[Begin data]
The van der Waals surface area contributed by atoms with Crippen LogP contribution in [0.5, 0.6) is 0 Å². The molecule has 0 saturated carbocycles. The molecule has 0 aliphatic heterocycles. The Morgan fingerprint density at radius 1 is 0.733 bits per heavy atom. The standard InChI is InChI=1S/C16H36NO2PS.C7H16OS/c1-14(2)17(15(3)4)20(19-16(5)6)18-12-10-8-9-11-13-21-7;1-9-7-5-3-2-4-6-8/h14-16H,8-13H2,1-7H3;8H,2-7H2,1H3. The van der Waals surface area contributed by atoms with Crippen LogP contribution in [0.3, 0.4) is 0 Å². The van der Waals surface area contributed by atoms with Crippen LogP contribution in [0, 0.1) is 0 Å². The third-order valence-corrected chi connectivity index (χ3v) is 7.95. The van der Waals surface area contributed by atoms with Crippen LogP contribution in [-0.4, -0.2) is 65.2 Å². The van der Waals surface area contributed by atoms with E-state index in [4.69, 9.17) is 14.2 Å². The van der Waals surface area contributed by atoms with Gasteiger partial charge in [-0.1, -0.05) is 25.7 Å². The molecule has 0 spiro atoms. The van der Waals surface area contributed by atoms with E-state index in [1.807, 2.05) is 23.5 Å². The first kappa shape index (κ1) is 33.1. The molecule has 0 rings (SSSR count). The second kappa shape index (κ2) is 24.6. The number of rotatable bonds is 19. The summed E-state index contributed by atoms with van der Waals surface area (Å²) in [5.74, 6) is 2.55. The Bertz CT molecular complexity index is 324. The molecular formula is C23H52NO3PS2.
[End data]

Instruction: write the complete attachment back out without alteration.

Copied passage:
The van der Waals surface area contributed by atoms with Crippen LogP contribution in [0.5, 0.6) is 0 Å². The molecule has 0 saturated carbocycles. The molecule has 0 aliphatic heterocycles. The Morgan fingerprint density at radius 1 is 0.733 bits per heavy atom. The standard InChI is InChI=1S/C16H36NO2PS.C7H16OS/c1-14(2)17(15(3)4)20(19-16(5)6)18-12-10-8-9-11-13-21-7;1-9-7-5-3-2-4-6-8/h14-16H,8-13H2,1-7H3;8H,2-7H2,1H3. The van der Waals surface area contributed by atoms with Crippen LogP contribution in [0.3, 0.4) is 0 Å². The van der Waals surface area contributed by atoms with Crippen LogP contribution in [0, 0.1) is 0 Å². The third-order valence-corrected chi connectivity index (χ3v) is 7.95. The van der Waals surface area contributed by atoms with Crippen LogP contribution in [-0.4, -0.2) is 65.2 Å². The van der Waals surface area contributed by atoms with E-state index in [4.69, 9.17) is 14.2 Å². The van der Waals surface area contributed by atoms with Gasteiger partial charge in [-0.1, -0.05) is 25.7 Å². The molecule has 0 spiro atoms. The van der Waals surface area contributed by atoms with E-state index in [1.807, 2.05) is 23.5 Å². The first kappa shape index (κ1) is 33.1. The molecule has 0 rings (SSSR count). The second kappa shape index (κ2) is 24.6. The number of rotatable bonds is 19. The summed E-state index contributed by atoms with van der Waals surface area (Å²) in [5.74, 6) is 2.55. The Bertz CT molecular complexity index is 324. The molecular formula is C23H52NO3PS2.